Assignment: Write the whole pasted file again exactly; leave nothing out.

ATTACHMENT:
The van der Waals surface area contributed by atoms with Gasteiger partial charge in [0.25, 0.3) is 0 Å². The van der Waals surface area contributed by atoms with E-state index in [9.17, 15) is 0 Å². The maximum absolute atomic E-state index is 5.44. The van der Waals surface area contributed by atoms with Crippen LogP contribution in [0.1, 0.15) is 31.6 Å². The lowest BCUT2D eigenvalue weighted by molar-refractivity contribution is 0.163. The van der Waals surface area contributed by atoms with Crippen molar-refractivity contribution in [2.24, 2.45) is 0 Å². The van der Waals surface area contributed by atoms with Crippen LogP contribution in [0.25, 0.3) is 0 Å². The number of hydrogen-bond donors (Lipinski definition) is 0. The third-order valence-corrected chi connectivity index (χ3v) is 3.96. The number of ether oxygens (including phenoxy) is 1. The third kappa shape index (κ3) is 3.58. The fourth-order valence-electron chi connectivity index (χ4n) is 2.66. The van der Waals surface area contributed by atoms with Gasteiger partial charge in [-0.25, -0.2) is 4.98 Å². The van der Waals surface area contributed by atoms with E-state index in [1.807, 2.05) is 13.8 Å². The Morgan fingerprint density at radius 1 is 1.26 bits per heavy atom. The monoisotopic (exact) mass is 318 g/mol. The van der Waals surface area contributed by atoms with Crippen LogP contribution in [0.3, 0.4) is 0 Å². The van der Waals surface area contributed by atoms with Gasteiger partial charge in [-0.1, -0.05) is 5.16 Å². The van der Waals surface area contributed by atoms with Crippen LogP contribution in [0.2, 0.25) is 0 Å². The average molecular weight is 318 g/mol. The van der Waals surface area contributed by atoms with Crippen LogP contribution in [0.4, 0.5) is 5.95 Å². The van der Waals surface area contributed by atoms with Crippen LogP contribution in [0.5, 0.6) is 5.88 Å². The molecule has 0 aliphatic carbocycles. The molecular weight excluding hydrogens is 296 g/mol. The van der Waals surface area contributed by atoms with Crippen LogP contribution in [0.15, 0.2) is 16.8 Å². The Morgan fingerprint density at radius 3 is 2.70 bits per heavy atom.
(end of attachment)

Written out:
The van der Waals surface area contributed by atoms with Gasteiger partial charge in [0.25, 0.3) is 0 Å². The van der Waals surface area contributed by atoms with E-state index in [9.17, 15) is 0 Å². The maximum absolute atomic E-state index is 5.44. The van der Waals surface area contributed by atoms with Crippen LogP contribution in [0.1, 0.15) is 31.6 Å². The lowest BCUT2D eigenvalue weighted by molar-refractivity contribution is 0.163. The van der Waals surface area contributed by atoms with Crippen molar-refractivity contribution in [2.24, 2.45) is 0 Å². The van der Waals surface area contributed by atoms with Crippen LogP contribution in [0.25, 0.3) is 0 Å². The number of hydrogen-bond donors (Lipinski definition) is 0. The third-order valence-corrected chi connectivity index (χ3v) is 3.96. The number of ether oxygens (including phenoxy) is 1. The third kappa shape index (κ3) is 3.58. The fourth-order valence-electron chi connectivity index (χ4n) is 2.66. The van der Waals surface area contributed by atoms with Gasteiger partial charge in [-0.25, -0.2) is 4.98 Å². The van der Waals surface area contributed by atoms with E-state index in [1.807, 2.05) is 13.8 Å². The Morgan fingerprint density at radius 1 is 1.26 bits per heavy atom. The monoisotopic (exact) mass is 318 g/mol. The van der Waals surface area contributed by atoms with Crippen LogP contribution in [0.3, 0.4) is 0 Å². The van der Waals surface area contributed by atoms with Gasteiger partial charge in [-0.1, -0.05) is 5.16 Å². The van der Waals surface area contributed by atoms with Crippen LogP contribution in [0.2, 0.25) is 0 Å². The average molecular weight is 318 g/mol. The van der Waals surface area contributed by atoms with Crippen LogP contribution in [0.4, 0.5) is 5.95 Å². The van der Waals surface area contributed by atoms with Crippen LogP contribution in [0.5, 0.6) is 5.88 Å². The molecule has 0 aliphatic carbocycles. The molecular weight excluding hydrogens is 296 g/mol. The van der Waals surface area contributed by atoms with Crippen LogP contribution in [0.15, 0.2) is 16.8 Å². The Morgan fingerprint density at radius 3 is 2.70 bits per heavy atom.